The octopus fishery in Western Australia primarily targets Octopus (cf. tetricus), with occasional bycatch of O. ornatus and O. cyaneain the northern parts of the fishery, and O. maorumin the southern and deeper sectors.
Fishing for octopus in WA can be divided into four categories – the West Coast Rock Lobster Managed Fishery (WCRLF) harvests octopus as a by-product, and historically accounted for the majority of total octopus landings, although the Developing Octopus Fishery (DOF) is now the major octopus fishery.
The Cockburn Sound (Line and Pot) Managed Fishery (CSLPF), uses unbaited or passive (shelter) octopus pots and the DOF uses both passive shelter pots and active (trigger pots) traps to selectively harvest octopus.
Recreational octopus fishing consists of bycatch from recreational lobster pots, and targeted octopus fishing, mostly by SCUBA divers.
In addition to these four main sectors, numerous trawl and trap fisheries land small amounts of octopus as by-catch.
The CSLPF is managed by limiting entry and through gear restrictions. The DOF is also managed through limited entry (there is currently only 5 exemption holders operating) and limits on octopus pot allocations specific for passive (shelter) and active (trigger) octopus traps.
Fishing effort is spatially controlled, with each exemption holder allocated a specific area of coast.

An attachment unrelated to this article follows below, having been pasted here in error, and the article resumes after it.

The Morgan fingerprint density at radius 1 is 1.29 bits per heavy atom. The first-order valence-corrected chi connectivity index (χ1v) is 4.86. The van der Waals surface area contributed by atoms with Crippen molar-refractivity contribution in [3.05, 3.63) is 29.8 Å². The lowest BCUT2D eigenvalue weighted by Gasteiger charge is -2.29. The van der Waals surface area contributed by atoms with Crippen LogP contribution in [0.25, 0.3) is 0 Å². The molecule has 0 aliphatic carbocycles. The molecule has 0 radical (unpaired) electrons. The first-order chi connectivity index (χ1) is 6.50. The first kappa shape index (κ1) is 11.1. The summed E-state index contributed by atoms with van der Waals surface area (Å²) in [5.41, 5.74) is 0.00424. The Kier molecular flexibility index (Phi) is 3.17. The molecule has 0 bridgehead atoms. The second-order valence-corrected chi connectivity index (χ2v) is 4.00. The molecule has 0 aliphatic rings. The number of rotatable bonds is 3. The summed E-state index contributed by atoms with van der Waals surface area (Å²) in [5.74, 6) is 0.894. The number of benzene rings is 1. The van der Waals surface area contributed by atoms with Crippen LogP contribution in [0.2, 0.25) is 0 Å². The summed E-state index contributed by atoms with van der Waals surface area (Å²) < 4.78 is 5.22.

In 2013, the Department approved exemptions to commence trials on two new traps; a recreational trigger trap, and commercial trap prototype known as a “Sliding Door Trap” or SDT.
In 2015 the Department intends to conduct a review of the new traps as well as the ongoing use of shelter pots in the recreational fishery. The outcomes of these reviews will be used to develop more permanent management arrangements for the recreational take of octopus.
Each dedicated octopus fishing vessel employs between 2 and 3 people. In 2013, about 200 vessels caught octopus, although the vast majority of these landings were small ( less than 100 kg), as they were by-catch in the WCRLF.
Within the octopus specific fisheries, 6 vessels fished in the CSLP, and 17 vessels in the DOF. There is also a substantial
processing and value-added component to the octopus catch with factories in Fremantle and Geraldton.
Key Species Fished